Worryingly there are still relatively few leadership roles pitched at a senior level within organisations. Often the role of “Head of ESG” or “CSO” is given to someone in a mid-senior management role with limited or no exec or board level engagement making it difficult to have the necessary influence or impact. This is often compounded by the reporting structure, with sustainability frequently reporting to marketing/comms/investor relations, and not integrated into a reporting line such as strategy where it can be an integral part of corporate strategy.
4. Board Level
Climate change is fast becoming the most important conversation in the boardroom and demands courageous leadership. It is absolutely central to any business that wants to thrive beyond the short-term. Boards have astonishingly little representation or understanding of ESG issues, in fact last year’s TSBR report on ESG preparedness of corporate Board of Directors in the world’s 100 largest listed companies found that only 17% of Directors on relevant sustainability committees are ESG competent.
There are few individuals with both the subject matter expertise and business skills to educate and influence board level decision makers to properly embed sustainability in corporate strategy, realise not only risks, but opportunities and move sustainability to a business-as-usual activity.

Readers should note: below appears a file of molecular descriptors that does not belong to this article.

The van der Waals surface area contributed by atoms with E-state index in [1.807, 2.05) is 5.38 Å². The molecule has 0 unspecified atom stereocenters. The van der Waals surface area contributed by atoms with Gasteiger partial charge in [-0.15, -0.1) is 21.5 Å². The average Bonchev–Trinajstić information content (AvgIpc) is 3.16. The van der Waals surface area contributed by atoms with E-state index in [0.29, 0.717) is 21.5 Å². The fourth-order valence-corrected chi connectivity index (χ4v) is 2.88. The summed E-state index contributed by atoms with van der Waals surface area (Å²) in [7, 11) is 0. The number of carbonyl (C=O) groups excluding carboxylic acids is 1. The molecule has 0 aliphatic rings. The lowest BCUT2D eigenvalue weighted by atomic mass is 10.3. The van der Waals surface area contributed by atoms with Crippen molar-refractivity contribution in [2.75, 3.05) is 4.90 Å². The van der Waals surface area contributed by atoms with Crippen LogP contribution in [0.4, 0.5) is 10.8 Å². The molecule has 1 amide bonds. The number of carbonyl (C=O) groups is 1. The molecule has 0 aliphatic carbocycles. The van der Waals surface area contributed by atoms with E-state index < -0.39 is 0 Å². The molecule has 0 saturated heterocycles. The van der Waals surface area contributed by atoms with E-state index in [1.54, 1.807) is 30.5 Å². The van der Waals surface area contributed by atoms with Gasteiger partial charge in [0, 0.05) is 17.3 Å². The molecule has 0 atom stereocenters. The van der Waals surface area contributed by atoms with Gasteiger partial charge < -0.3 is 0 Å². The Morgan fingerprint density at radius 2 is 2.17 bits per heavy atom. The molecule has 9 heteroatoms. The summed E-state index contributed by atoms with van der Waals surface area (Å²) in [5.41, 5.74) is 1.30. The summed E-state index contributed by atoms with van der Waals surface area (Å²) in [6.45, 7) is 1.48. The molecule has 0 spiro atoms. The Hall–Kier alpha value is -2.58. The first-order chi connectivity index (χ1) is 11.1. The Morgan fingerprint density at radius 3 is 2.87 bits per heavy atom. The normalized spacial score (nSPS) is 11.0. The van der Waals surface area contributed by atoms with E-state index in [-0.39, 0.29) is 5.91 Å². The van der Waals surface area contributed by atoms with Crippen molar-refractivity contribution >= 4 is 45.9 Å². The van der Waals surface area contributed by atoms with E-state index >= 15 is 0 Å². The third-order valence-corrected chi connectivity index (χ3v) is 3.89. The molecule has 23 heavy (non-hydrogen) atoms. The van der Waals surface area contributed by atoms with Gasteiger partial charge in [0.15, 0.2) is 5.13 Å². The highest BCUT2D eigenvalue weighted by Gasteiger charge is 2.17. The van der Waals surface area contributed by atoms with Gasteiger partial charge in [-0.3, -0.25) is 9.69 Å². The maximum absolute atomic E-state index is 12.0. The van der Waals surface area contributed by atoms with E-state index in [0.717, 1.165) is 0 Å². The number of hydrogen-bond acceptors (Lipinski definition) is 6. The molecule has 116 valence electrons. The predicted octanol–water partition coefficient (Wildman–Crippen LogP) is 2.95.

In a recent survey by Heidrick & Struggles 85% of respondents said that their board needs to increase its climate knowledge, 46% said their board has insufficient or no knowledge of climate change’s implications for financial performance, and almost half said that climate change is not at all or only slightly integrated in the company’s investment decisions.
At first glance it may seem that corporate boards lack appetite or are paying lip service to climate change, but a more likely explanation is that many directors are overwhelmed by the scale and complexity of their ESG responsibilities. It could be seen as an interpretation that most boards are caught in a vicious circle whereby people who understand the implications of climate change and how to address them typically lack the business experience traditionally required to join a board, and people with board relevant business experience do not know as much as they would like to about the long-term business implications of climate change.
At all levels, in order to plug the gaps, many employees are given ESG responsibilities alongside existing roles or pivoting completely to an ESG role with limited background or experience in the field. While this is well-intentioned and often the only immediate solution it does present potential challenges in the medium term.
This pace of growth will inevitably create gaps. The ability to grow and deliver on ESG objectives is already being limited by the availability of talent, so what can organisations do?